ISLAMABAD: Adviser to the Prime Minister on Finance and Revenue Dr Abdul Hafeez Shaikh said the government was striving for an export-led growth in the country as the growth fuelled by consumption instead of investments was not sustainable and durable.
“We want quality growth which is led by growth in exports and investments and not driven by mere consumption, which was a pattern in the previous government,” he said while talking to Dr Christian Turner, British High Commissioner to Pakistan who called on the adviser here at the Finance Division.
Shaikh welcomed the gesture of the British government in changing its travel advisory for Pakistan and showing interest in further strengthening bilateral ties in trade and investment.
He said the PTI government was also pursuing a broad-based economic reforms agenda by reducing interventions in the market and promoting privatisation process which had been neglected in the last 14 years.
He said the government had cut its civil budget by Rs 40 billion while the defence budget had also been reduced in nominal terms. He said the government had not borrowed a single rupee in the last six months from the State Bank of Pakistan (SBP).
The adviser further told the British envoy that the government was also taking corrective measures to minimise the effects of inflation by doubling the budget for social safety net, subsidizing gas and power utilities and further revamping and improving its multi-billion cash transfer programme to protect the poor segment of population from the price-hike.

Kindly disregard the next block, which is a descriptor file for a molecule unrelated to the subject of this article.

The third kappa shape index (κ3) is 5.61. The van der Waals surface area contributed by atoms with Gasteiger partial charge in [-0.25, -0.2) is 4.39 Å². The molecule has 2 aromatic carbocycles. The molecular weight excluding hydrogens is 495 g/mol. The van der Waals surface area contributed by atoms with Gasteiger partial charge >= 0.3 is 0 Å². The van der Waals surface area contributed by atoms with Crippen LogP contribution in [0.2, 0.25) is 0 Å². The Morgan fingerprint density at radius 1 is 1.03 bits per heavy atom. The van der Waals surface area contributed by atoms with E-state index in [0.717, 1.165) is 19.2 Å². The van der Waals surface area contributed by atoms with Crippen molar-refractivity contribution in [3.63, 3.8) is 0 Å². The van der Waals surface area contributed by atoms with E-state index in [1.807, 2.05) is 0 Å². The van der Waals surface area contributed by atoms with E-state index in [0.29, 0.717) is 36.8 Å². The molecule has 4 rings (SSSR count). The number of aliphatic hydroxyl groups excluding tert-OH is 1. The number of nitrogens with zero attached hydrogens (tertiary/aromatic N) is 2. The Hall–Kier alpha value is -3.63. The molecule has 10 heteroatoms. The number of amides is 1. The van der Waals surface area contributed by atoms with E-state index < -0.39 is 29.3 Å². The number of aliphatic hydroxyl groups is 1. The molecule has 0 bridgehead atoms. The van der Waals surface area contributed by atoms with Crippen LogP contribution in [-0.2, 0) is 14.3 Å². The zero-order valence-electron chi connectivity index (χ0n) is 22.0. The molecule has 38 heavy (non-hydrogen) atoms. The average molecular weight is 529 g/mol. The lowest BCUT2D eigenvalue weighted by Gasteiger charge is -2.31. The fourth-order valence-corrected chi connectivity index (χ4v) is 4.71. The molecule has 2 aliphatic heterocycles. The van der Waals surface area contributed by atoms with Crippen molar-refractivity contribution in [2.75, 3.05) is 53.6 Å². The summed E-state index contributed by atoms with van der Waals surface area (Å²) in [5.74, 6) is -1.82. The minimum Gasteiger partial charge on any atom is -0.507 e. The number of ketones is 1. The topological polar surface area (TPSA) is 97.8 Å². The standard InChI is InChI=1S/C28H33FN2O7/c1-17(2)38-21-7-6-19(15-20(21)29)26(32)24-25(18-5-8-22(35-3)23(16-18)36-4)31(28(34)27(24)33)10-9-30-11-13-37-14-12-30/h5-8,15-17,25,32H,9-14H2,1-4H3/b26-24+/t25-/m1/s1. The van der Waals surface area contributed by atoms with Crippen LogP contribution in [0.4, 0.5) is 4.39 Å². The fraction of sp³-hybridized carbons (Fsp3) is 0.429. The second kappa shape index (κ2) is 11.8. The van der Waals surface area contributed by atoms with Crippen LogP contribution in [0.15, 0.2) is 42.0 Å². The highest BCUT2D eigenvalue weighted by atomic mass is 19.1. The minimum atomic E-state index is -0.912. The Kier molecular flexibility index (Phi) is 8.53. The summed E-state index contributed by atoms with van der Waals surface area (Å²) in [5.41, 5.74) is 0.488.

He said the government had done a lot of work in bringing back macroeconomic stability to the economy and a platform had been provided for further economic growth.
“This was no easy work as tough decisions were taken to overcome the challenges on the external front, particularly in controlling the current account deficit, and the efforts had resulted in primary balance becoming surplus for the first time in many years,” he added.
The adviser also spoke of Pakistan’s exports which had started showing an upward trend after having remained stagnant for almost five years. He said the revenue collection had jumped by nearly 16 per cent while foreign direct investment and portfolio investment had also gone up manifold.
He said the government had reduced the circular debt in the power sector from nearly Rs 30 billion a month to Rs 10-12 billion a month.
He said the prices of electricity were on the higher because of the failure of previous government for not increasing the electricity prices in its last 18 months, which led to a ballooning circular debt.
“However, the government is protecting nearly 72 per cent electricity consumers and 92 per cent agricultural tube-wells from any upward increase in power tariff by providing them subsidy,” he added.
On the occasion, Dr Christian Turner said his country supported the ongoing economic reforms in Pakistan and saw economy as a key area for future collaborations.
He said he was interacting with the government economic team to find out avenues for deepening of bilateral trade and investment.
He said the British Airways had started its operations in Pakistan while travel advisory for Pakistan was also being changed to encourage more British businessmen and tourists to visit Pakistan. APP